Water Striders Weather the Storm

Art Courtesy of Patricia Joseph.

Over a still pond, a raindrop falls on a line of water striders. It engulfs one of the insects, launching it upward amid a water jet. Momentarily the water strider is airborne—then the jet collapses and whips back up. The bug is left submerged, twisting just beneath the glassy surface.

The Gerridae insect family has long drawn scientists’ fascination with its unusual water-walking abilities. But how these bugs fare on turbulent seas has just been uncovered in a new study by a team of physicists from Florida Polytechnic University. Led by assistant professor of mechanical engineering Daren Watson, researchers captured on stunning video how water striders survive simulated rain drops. After plunging subsurface with their water-repellent coat, they rise back upward atop a jetstream. When a second collision pulls the bugs underwater, they paddle along with swift strokes.

As a result, these tiny striders can weather a violent rainstorm—an insight that surprisingly may extend to how microplastics persist in marine environments.

“I think it’s my best work yet,” Watson said. “We’ve answered a fundamental question, but there’s much to explore in studies to come.”

Watson’s foray into aquatic insects began on his Florida campus, where he found himself curious about the bugs skimming across his local pools. He couldn’t understand how their millimeters-long bodies could survive a free-falling drop, much less a storm. “[As] opposed to us humans, these insects have nowhere to hide,” Watson said.

With a little guidance from the “Bug Closet” at the University of Central Florida and a lot of scouring from nearby ponds, Watson captured and reared a group of water striders in a mini aquarium. He placed twenty of these insects in a chamber with an elevated nozzle and syringe pump. To simulate rainfall, he directed water from the nozzle through a long, narrow channel, landing droplets one at a time onto the bugs.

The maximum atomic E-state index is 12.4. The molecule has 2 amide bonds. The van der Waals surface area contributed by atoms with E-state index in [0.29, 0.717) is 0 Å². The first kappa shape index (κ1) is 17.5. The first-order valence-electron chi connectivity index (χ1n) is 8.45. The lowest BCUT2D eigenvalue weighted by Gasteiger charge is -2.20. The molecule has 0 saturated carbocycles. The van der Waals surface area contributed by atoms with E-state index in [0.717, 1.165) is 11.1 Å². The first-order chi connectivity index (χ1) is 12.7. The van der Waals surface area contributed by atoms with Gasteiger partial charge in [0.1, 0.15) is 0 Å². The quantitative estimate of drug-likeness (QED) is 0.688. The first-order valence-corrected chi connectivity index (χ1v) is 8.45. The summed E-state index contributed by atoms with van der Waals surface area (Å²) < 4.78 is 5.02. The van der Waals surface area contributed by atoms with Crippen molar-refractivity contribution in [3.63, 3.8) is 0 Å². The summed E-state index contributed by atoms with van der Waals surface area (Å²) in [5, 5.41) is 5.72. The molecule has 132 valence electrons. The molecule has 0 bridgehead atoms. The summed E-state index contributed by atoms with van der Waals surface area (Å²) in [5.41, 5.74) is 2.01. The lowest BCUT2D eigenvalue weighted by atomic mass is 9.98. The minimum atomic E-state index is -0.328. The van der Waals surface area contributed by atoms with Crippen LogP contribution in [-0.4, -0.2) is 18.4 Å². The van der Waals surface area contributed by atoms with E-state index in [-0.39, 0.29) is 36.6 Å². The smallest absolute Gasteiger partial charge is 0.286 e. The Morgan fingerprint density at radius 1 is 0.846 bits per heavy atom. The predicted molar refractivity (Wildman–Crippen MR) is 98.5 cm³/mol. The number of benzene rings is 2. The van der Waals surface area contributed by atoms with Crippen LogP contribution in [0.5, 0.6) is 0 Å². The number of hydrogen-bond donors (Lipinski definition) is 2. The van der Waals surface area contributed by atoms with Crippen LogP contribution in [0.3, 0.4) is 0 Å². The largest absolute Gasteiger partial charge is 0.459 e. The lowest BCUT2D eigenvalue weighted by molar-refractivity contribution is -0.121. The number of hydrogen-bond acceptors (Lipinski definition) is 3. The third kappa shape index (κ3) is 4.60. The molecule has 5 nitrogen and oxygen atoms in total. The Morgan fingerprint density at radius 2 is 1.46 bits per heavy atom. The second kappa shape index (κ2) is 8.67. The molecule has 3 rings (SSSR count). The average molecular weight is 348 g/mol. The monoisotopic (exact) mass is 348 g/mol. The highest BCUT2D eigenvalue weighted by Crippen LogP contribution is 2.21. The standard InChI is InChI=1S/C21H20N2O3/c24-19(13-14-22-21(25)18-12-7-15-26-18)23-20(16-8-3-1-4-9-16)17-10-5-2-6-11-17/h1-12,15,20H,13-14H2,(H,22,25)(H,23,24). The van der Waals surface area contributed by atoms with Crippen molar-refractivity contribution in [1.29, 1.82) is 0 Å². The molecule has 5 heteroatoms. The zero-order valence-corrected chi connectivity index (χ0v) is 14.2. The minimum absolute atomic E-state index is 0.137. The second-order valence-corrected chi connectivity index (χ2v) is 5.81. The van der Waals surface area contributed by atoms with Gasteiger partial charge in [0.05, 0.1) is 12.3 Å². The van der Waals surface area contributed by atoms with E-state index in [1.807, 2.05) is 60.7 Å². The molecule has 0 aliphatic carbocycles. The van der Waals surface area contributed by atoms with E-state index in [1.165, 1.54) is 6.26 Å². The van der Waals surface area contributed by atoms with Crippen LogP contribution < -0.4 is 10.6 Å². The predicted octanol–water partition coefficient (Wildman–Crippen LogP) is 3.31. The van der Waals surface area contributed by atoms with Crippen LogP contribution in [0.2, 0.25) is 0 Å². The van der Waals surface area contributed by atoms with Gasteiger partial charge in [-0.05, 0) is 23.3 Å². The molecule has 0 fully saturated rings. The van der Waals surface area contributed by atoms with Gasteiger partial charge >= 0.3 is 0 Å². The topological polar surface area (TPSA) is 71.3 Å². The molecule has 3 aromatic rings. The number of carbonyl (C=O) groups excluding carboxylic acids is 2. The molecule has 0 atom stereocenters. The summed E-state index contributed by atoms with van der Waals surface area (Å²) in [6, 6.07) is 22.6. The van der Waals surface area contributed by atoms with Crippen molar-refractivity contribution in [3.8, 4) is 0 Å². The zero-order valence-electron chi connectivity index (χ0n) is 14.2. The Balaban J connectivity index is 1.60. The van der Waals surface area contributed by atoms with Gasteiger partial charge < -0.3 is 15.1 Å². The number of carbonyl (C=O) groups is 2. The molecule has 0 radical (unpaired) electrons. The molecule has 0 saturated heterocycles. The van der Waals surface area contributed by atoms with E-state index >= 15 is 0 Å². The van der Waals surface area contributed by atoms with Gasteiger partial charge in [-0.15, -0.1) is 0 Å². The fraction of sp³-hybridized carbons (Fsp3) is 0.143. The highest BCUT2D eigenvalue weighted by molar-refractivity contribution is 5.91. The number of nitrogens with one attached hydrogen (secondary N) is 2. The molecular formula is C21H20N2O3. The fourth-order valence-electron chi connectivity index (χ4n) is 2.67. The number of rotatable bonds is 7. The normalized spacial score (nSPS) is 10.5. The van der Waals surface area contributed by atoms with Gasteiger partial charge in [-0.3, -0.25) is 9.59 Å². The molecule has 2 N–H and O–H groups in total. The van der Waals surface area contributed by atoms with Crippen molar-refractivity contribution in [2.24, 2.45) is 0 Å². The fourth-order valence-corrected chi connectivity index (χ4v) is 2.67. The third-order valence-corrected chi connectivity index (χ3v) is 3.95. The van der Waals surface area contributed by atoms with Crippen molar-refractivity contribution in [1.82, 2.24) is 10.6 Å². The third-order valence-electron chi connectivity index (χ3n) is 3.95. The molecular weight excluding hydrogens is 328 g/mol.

After some tinkering and tailoring, the results—rendered in crystal-clear, 3,200 frames-per-second video resolution—reveal a valiant battle by the Gerridae. While some scatter and leap away at an impending raindrop, a bug caught in the splash zone must bear its full brunt.

“The force of the raindrop striking the water strider is significantly higher than the weight of the water strider,” Watson said (up to forty times higher, to be precise—imagine a small delivery truck crashing atop you). “But it does not cause the strider to die.”

Hydrophobic, densely-packed hairs along the bug’s exoskeleton repel the water, forming a bubble, called the first crater, around its body. This crater generates a buoyant force that pulls the water strider back to the surface, then shoots upward as a water jet—which a well-positioned bug can surf like a gentle tidal wave.

But when this jet collapses back downward and forms a second crater, the collision comes faster and harsher. “You can think of it like you’re stretching a rubber band… [it’s] going to rapidly go back to its original position,” Watson said.

As the bug sinks again, the crater retracts so quickly that the swimming creatures struggle to follow. According to Watson’s calculations, if this crater’s acceleration exceeds a threshold value—5.7 times the acceleration due to gravity—it tears away from the insect body, leaving the water strider submerged beneath the cavity.

Though some footage shows intrepid water striders pedaling their legs to come up for air, they do not always succeed. “They must be able to swim and survive below the waterline for a period of time,” Watson said. “And that also adds to their survival during rainfall.”

He wonders if this is an evolutionary predisposition for creatures exposed to rain—why resurface if another drop will come plummeting down seconds later? But as a physicist, Watson is more proud of cracking the mathematics of the second crater’s growth and collapse, something never before reported. Noting water striders’ similarities in size and buoyancy to ocean microplastics, he looks forward to translating his findings toward studying these waterway pollutants.

“When [microplastics] get into our water bodies, how do they become submerged?” he said. “How are they going to be exposed to the fishes, the marine life within those water bodies? How does rainfall precipitate that exposure?”

For now, Watson has moved on from sea critters and back toward his realm of inanimate objects, though his study has opened new doors for biologists and engineers alike. In the meantime, across the swamps of Florida, water striders continue to twist and swirl beneath our marine surfaces, braving the onslaught of rain.